Filling out a will during divorce

UPDATED: Oct 1, 2022

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Filling out a will during divorce

I am currently going through
a divorce I would like to
will my home all my non
marital property to my
niece, in the event
something were to happened
to me before divorce is
finalized, so my soon to be
ex can’t lay claim to
anything. Do I need to do
anything special as far as
stating in my will whome I
want things to go to?
Should I say anything about
not wanting him to receive

Asked on August 19, 2018 under Estate Planning, Missouri


SJZ, Member, New York Bar / FreeAdvice Contributing Attorney

Answered 4 years ago | Contributor

Yes, it is good to both very explicitly state who you want to receive your assets (what you leave behind) and also to state that you intend [fill in spouse's name] to receive nothing unless he is required to receive something by law, in which case it is your intention that he receive the smallest amount which the law would give him.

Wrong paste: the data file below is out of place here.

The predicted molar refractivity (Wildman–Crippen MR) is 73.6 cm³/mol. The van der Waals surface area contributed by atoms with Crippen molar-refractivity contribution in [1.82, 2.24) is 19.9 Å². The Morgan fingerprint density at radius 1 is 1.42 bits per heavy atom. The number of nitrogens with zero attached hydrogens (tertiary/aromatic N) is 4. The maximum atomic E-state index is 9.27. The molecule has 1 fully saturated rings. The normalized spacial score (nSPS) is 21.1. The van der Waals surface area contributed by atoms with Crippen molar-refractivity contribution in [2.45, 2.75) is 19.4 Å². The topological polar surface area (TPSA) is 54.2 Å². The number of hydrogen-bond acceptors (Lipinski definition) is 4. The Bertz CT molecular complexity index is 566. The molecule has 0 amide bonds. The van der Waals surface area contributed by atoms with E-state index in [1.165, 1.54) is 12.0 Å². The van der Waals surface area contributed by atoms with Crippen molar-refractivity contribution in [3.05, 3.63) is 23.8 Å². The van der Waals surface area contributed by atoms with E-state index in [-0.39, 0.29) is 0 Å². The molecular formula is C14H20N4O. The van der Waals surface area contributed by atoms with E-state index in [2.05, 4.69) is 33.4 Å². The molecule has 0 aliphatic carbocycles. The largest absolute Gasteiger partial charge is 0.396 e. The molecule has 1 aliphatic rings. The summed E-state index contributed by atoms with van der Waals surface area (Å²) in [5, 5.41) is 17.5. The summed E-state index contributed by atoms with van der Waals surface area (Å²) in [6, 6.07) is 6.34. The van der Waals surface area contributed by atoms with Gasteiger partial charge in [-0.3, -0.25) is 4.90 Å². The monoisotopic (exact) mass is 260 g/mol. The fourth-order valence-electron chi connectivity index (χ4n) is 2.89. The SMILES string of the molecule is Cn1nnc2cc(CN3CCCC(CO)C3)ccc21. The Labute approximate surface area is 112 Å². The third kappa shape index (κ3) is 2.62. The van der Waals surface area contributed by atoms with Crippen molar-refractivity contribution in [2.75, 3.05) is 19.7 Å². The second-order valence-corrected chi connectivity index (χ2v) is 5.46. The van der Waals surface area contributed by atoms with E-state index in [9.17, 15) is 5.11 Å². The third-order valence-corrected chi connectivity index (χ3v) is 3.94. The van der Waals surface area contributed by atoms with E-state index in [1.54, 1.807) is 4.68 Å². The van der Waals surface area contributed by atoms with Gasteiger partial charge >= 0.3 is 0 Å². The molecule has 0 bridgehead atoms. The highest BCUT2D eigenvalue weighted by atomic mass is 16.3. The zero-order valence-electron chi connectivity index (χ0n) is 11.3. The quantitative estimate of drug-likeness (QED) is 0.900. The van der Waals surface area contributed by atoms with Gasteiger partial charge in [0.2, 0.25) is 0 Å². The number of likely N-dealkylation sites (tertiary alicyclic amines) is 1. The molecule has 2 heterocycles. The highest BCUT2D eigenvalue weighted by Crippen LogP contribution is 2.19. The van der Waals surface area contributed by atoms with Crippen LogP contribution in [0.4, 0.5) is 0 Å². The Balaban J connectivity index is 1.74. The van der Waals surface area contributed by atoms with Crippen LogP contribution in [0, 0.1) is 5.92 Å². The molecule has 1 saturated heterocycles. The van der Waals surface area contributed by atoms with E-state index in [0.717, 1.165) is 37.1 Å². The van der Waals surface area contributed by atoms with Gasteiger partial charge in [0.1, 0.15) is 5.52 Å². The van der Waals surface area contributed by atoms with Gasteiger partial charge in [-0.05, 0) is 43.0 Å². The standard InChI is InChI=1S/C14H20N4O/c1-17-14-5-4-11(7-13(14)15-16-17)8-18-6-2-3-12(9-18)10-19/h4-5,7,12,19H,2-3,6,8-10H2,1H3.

In MO, like in many states, a spouse can not be completely disinherited: as long as you are married to him (until the divorce is final), he can get 1/2 your estate (if you have no children) or 1/3 your estate (if you do have children). Once the divorce is finalized, he does not have to get anything.

IMPORTANT NOTICE: The Answer(s) provided above are for general information only. The attorney providing the answer was not serving as the attorney for the person submitting the question or in any attorney-client relationship with such person. Laws may vary from state to state, and sometimes change. Tiny variations in the facts, or a fact not set forth in a question, often can change a legal outcome or an attorney's conclusion. Although has verified the attorney was admitted to practice law in at least one jurisdiction, he or she may not be authorized to practice law in the jurisdiction referred to in the question, nor is he or she necessarily experienced in the area of the law involved. Unlike the information in the Answer(s) above, upon which you should NOT rely, for personal advice you can rely upon we suggest you retain an attorney to represent you.

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